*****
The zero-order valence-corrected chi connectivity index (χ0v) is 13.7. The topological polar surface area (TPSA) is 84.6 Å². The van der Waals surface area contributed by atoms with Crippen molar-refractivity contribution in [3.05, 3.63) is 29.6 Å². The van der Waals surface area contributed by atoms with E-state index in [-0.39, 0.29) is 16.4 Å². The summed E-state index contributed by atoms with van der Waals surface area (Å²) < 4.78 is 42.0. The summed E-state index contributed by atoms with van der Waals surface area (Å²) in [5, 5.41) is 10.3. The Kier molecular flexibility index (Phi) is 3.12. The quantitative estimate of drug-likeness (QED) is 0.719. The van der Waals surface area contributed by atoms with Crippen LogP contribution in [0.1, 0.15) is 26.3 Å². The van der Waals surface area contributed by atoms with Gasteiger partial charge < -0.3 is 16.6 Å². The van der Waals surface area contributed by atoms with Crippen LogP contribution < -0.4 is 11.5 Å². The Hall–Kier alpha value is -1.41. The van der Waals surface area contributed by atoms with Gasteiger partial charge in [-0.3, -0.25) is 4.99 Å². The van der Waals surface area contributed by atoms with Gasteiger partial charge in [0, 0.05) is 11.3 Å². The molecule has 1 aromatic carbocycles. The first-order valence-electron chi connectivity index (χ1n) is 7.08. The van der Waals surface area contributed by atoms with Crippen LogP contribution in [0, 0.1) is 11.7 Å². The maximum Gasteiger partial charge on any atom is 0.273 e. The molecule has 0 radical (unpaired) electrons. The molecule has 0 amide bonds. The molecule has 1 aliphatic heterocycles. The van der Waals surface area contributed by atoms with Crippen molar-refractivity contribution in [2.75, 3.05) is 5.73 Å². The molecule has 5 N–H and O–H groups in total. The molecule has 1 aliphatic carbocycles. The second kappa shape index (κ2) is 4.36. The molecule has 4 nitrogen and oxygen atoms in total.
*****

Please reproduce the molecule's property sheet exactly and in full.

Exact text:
The zero-order valence-corrected chi connectivity index (χ0v) is 13.7. The topological polar surface area (TPSA) is 84.6 Å². The van der Waals surface area contributed by atoms with Crippen molar-refractivity contribution in [3.05, 3.63) is 29.6 Å². The van der Waals surface area contributed by atoms with E-state index in [-0.39, 0.29) is 16.4 Å². The summed E-state index contributed by atoms with van der Waals surface area (Å²) < 4.78 is 42.0. The summed E-state index contributed by atoms with van der Waals surface area (Å²) in [5, 5.41) is 10.3. The Kier molecular flexibility index (Phi) is 3.12. The quantitative estimate of drug-likeness (QED) is 0.719. The van der Waals surface area contributed by atoms with Crippen LogP contribution in [0.1, 0.15) is 26.3 Å². The van der Waals surface area contributed by atoms with Gasteiger partial charge < -0.3 is 16.6 Å². The van der Waals surface area contributed by atoms with Crippen LogP contribution < -0.4 is 11.5 Å². The Hall–Kier alpha value is -1.41. The van der Waals surface area contributed by atoms with Gasteiger partial charge in [-0.3, -0.25) is 4.99 Å². The van der Waals surface area contributed by atoms with Gasteiger partial charge in [0, 0.05) is 11.3 Å². The molecule has 1 aromatic carbocycles. The first-order valence-electron chi connectivity index (χ1n) is 7.08. The van der Waals surface area contributed by atoms with Crippen LogP contribution in [0, 0.1) is 11.7 Å². The maximum Gasteiger partial charge on any atom is 0.273 e. The molecule has 0 radical (unpaired) electrons. The molecule has 0 amide bonds. The molecule has 1 aliphatic heterocycles. The van der Waals surface area contributed by atoms with Crippen molar-refractivity contribution in [2.75, 3.05) is 5.73 Å². The molecule has 5 N–H and O–H groups in total. The molecule has 1 aliphatic carbocycles. The second kappa shape index (κ2) is 4.36. The molecule has 4 nitrogen and oxygen atoms in total.